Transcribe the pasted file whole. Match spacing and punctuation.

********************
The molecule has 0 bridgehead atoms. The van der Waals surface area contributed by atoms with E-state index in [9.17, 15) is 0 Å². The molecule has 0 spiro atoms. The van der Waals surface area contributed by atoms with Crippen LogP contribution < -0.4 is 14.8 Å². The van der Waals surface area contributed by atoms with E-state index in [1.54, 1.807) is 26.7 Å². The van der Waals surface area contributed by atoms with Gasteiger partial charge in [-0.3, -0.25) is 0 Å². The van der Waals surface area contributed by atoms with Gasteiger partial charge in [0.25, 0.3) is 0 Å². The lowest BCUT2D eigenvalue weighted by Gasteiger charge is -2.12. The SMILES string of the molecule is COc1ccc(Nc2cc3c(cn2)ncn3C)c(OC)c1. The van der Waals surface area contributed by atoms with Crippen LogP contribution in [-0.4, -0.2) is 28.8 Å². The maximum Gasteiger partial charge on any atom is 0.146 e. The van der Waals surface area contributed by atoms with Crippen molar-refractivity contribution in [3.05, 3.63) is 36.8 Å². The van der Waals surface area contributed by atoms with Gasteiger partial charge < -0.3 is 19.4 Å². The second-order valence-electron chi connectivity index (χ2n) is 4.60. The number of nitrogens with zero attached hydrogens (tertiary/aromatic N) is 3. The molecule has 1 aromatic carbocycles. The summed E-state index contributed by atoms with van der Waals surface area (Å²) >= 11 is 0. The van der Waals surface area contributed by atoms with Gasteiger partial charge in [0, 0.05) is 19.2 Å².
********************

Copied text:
The molecule has 0 bridgehead atoms. The van der Waals surface area contributed by atoms with E-state index in [9.17, 15) is 0 Å². The molecule has 0 spiro atoms. The van der Waals surface area contributed by atoms with Crippen LogP contribution < -0.4 is 14.8 Å². The van der Waals surface area contributed by atoms with E-state index in [1.54, 1.807) is 26.7 Å². The van der Waals surface area contributed by atoms with Gasteiger partial charge in [-0.3, -0.25) is 0 Å². The van der Waals surface area contributed by atoms with Gasteiger partial charge in [0.25, 0.3) is 0 Å². The lowest BCUT2D eigenvalue weighted by Gasteiger charge is -2.12. The SMILES string of the molecule is COc1ccc(Nc2cc3c(cn2)ncn3C)c(OC)c1. The van der Waals surface area contributed by atoms with Crippen LogP contribution in [-0.4, -0.2) is 28.8 Å². The maximum Gasteiger partial charge on any atom is 0.146 e. The van der Waals surface area contributed by atoms with Crippen molar-refractivity contribution in [3.05, 3.63) is 36.8 Å². The van der Waals surface area contributed by atoms with Gasteiger partial charge < -0.3 is 19.4 Å². The second-order valence-electron chi connectivity index (χ2n) is 4.60. The number of nitrogens with zero attached hydrogens (tertiary/aromatic N) is 3. The molecule has 1 aromatic carbocycles. The summed E-state index contributed by atoms with van der Waals surface area (Å²) >= 11 is 0. The van der Waals surface area contributed by atoms with Gasteiger partial charge in [0, 0.05) is 19.2 Å².